Streets of Fire is no ordinary movie. It is, as the poster promises, “a rock ‘n roll fable.” It also feels like it comes from a reality unlike our own, a place of perpetual night, thanks to a majority of the film being shot on two large sets that were covered in a tarp 1,240 feet long by 220 feet wide. Outside of night shoots in Chicago, it’s basically a soundstage film, which adds to its otherworldly feel.
The Chicago in Streets of Fire is a world where it rains all the time, where neighborhoods have their own color palette and people speak in an exaggerated tough guy language that led Roger Ebert to say that this was the way “really mean guys would have talked in the late 1950s, only with a few words different — as if this world evolved a slightly different language.”
Director and writer Walter Hill (48 Hours, The Warriors) wanted to create a new action hero, something that felt like a comic book that wasn’t based on any existing character, the first in a new franchise of films about a character called The Stranger (who became known as Tom Cody). Oh yeah. It was also going to be a musical.
Hill’s vision was to create a film that had everything he loved as a teenager: “custom cars, kissing in the rain, neon, trains in the night, high-speed pursuit, rumbles, rock stars, motorcycles, jokes in tough situations, leather jackets and questions of honor.”
He had other rules: no one under the age of 30 and because he saw the film as a fairy tale, the violence was to be stylized. No one was to die.
After clashing with Paramount head Michael Eisner over the film feeling similar to an Indiana Jones film (no one would have that argument after seeing the final product), Hill sold the film to Universal. Named for the Bruce Springsteen song, you’d think that Bruce would be included on the soundtrack. Indeed, music is incredibly essential to the final film, so Meatloaf and Alice Cooper co-conspirator Jim Steinman came in to write the song that closes the film, “Tonight is What it Means to Be Young.” The song was so good — it was written in two days, believe it or not — that it led to a $1 million reshoot, as the film had the Springsteen song already shot as the ending.
Again, the final product is just strange. Co-writer Larry Gross (the writer of 48 Hours, True Crime and Prozac Nation) had a moment late in the production where he realized that “this movie is somewhat weirder than we thought.” He said the failure of the film was because “our commitment to be stylized was thorough and conscious and maybe too extreme for the mainstream audience.”
In another time, another place, in an unnamed city, rock star Ellen Aim (Diane Lane, known to today’s moviegoers as Martha Kent in the DC Comics movies) returns home to put on a show with her band, the Attackers. However, The Bombers, a motorcycle gang led by Raven Shaddock (Willem Dafoe, The Last Temptation of Christ, 2009’s Antichrist, not the one with the goat licking), kidnaps her.
Reva Cody (Deborah Van Valkenburgh, Mercy from The Warriors) hires her brother Tom (Michael Paré, The Philadelphia Experiment, Eddie and the Cruisers) to rescue Ellen (who also happens to be his ex-girlfriend). He brings in McCoy (Amy Madigan, The Dark Half), a fellow ex-soldier who can drive anything. And Reva brings in Billy Fish (Rick Moranis, Ghostbusters, Strange Brew), Ellen’s manager and boyfriend.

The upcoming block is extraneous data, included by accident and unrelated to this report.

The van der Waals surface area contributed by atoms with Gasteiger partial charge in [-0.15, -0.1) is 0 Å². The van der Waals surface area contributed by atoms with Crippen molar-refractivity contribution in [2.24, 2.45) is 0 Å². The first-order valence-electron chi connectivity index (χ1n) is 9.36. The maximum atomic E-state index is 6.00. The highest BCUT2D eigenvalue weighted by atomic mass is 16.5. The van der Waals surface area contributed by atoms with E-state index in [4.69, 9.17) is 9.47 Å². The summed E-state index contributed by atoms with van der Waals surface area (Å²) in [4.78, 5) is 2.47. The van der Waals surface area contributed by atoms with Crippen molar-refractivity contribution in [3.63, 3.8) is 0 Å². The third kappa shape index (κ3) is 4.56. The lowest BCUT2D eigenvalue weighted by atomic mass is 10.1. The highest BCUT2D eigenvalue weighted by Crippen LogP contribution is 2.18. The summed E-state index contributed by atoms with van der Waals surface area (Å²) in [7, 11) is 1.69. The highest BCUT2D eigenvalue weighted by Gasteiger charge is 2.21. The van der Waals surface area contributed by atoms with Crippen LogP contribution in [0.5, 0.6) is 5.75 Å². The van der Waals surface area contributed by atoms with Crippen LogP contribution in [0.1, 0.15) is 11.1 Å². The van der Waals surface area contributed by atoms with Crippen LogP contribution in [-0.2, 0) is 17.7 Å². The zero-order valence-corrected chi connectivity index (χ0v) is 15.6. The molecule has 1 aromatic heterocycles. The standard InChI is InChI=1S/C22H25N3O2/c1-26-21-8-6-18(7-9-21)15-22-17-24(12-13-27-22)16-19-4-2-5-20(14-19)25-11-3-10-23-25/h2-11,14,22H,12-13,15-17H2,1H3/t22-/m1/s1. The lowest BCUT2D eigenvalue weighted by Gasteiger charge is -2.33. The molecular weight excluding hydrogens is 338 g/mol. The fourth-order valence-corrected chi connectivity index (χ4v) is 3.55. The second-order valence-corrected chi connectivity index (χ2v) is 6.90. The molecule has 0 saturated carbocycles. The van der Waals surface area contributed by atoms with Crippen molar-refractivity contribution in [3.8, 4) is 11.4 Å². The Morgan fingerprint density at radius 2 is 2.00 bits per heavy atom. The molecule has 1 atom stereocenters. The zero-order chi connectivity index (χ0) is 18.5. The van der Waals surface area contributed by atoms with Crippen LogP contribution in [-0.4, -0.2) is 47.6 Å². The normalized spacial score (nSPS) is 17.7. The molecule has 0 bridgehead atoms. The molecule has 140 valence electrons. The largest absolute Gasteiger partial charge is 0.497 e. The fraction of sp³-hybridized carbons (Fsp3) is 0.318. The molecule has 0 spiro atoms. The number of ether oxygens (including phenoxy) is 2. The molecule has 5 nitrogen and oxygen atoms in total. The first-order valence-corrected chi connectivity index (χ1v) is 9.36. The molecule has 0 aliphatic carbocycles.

What follows is stylized action with Cody and McCoy breaking into the gang’s base and rescuing Ellen, all while the rock star argues with Cody as to why he saved her. She thinks it was about money and he tells her that at one point in his life, he would have done anything to save her. But now, it’s all changed.
Finally, Cody decides to leave Ellen behind, as he can’t see a future where he can be what she needs him to be. He has a final battle with Raven, which he wins, and Raven is carried away by his gang. After one final goodbye, Cody and McCoy ride off into the neon, rain-soaked night. Basically, the movie ends like Casablanca.
Streets of Fire is packed with great minor characters that populate its strange world. EG Daily (Dottie in Pee Wee’s Big Adventure and the voice of Tommy Pickles on Rugrats) plays Baby Doll. Richard Lawson (Sugar Hill, Poltergeist and the stepfather of Beyoncé and Solange Knowles) plays a police officer who tries to keep Cody and Raven apart. Bill Paxton plays a bartender. And Lee Ving from Fear is even in the film (he also played Mr. Boddy in Clue, which is a great trivia question if you ever want to use it). There’s even a fake band, The Sorels, made up of actors Stoney Jackson, Grand Bush (Balrog in Street Fighter), Mykelti Williamson and comedian Robert Townsend.
You can see the influence of Streets of Fire in some interesting places, mainly in the video games and animation of Japan. Capcom’s Final Fight owes a big debt to the film. And the anime Bubblegum Crisis has featured musical sequences and songs that were taken almost 100% from the film. Here’s a great distillation of the Western influences that shaped that anime:
I can’t speak objectively about this movie. I love it. I love that it’s so completely off the rails, that it is not tied to our real world at all, that it’s a musical, that it appears to be based on something but it’s actually an original story. I remember watching it on VHS as a teenager and wishing that everyone in the film was a real person that I could spend more time getting to know.
There were plans to do two more Tom Cody films — The Far City and Cody’s Return, but the failure of the film ended those plans. However, Albert Pyun (The Sword and the Sorcerer, Dollman) directed 2008’s Road to Hell, an unofficial sequel that has Paré as Cody.
Shout! Factory has finally come to the rescue of everyone who wanted this on blu-ray and released what is the definitive version of the film. I suggest that you purchase it immediately, as I need more people to talk about this movie with!